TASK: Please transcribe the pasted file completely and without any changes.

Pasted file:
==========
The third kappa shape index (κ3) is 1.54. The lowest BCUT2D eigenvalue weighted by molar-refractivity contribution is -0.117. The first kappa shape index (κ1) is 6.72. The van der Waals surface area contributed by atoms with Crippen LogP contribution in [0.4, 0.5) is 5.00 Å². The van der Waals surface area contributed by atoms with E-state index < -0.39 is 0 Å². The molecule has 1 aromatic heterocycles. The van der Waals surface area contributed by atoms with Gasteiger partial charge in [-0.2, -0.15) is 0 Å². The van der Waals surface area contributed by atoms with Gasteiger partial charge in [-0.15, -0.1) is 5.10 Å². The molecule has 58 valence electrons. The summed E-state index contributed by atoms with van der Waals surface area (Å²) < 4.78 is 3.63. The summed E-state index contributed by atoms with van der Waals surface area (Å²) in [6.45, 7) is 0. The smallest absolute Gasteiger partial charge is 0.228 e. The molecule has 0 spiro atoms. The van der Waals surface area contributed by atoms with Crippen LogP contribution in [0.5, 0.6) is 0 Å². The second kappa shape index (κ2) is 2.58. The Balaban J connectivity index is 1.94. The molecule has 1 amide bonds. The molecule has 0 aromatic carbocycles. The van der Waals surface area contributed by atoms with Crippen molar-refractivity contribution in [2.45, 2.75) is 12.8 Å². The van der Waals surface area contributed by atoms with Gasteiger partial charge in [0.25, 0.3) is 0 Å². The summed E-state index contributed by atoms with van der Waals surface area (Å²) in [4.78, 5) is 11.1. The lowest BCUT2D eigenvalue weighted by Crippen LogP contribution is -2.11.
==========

The third kappa shape index (κ3) is 1.54. The lowest BCUT2D eigenvalue weighted by molar-refractivity contribution is -0.117. The first kappa shape index (κ1) is 6.72. The van der Waals surface area contributed by atoms with Crippen LogP contribution in [0.4, 0.5) is 5.00 Å². The van der Waals surface area contributed by atoms with E-state index < -0.39 is 0 Å². The molecule has 1 aromatic heterocycles. The van der Waals surface area contributed by atoms with Gasteiger partial charge in [-0.2, -0.15) is 0 Å². The van der Waals surface area contributed by atoms with Gasteiger partial charge in [-0.15, -0.1) is 5.10 Å². The molecule has 58 valence electrons. The summed E-state index contributed by atoms with van der Waals surface area (Å²) < 4.78 is 3.63. The summed E-state index contributed by atoms with van der Waals surface area (Å²) in [6.45, 7) is 0. The smallest absolute Gasteiger partial charge is 0.228 e. The molecule has 0 spiro atoms. The van der Waals surface area contributed by atoms with Crippen LogP contribution in [0.5, 0.6) is 0 Å². The second kappa shape index (κ2) is 2.58. The Balaban J connectivity index is 1.94. The molecule has 1 amide bonds. The molecule has 0 aromatic carbocycles. The van der Waals surface area contributed by atoms with Crippen molar-refractivity contribution in [2.45, 2.75) is 12.8 Å². The van der Waals surface area contributed by atoms with Gasteiger partial charge in [0.25, 0.3) is 0 Å². The summed E-state index contributed by atoms with van der Waals surface area (Å²) in [4.78, 5) is 11.1. The lowest BCUT2D eigenvalue weighted by Crippen LogP contribution is -2.11.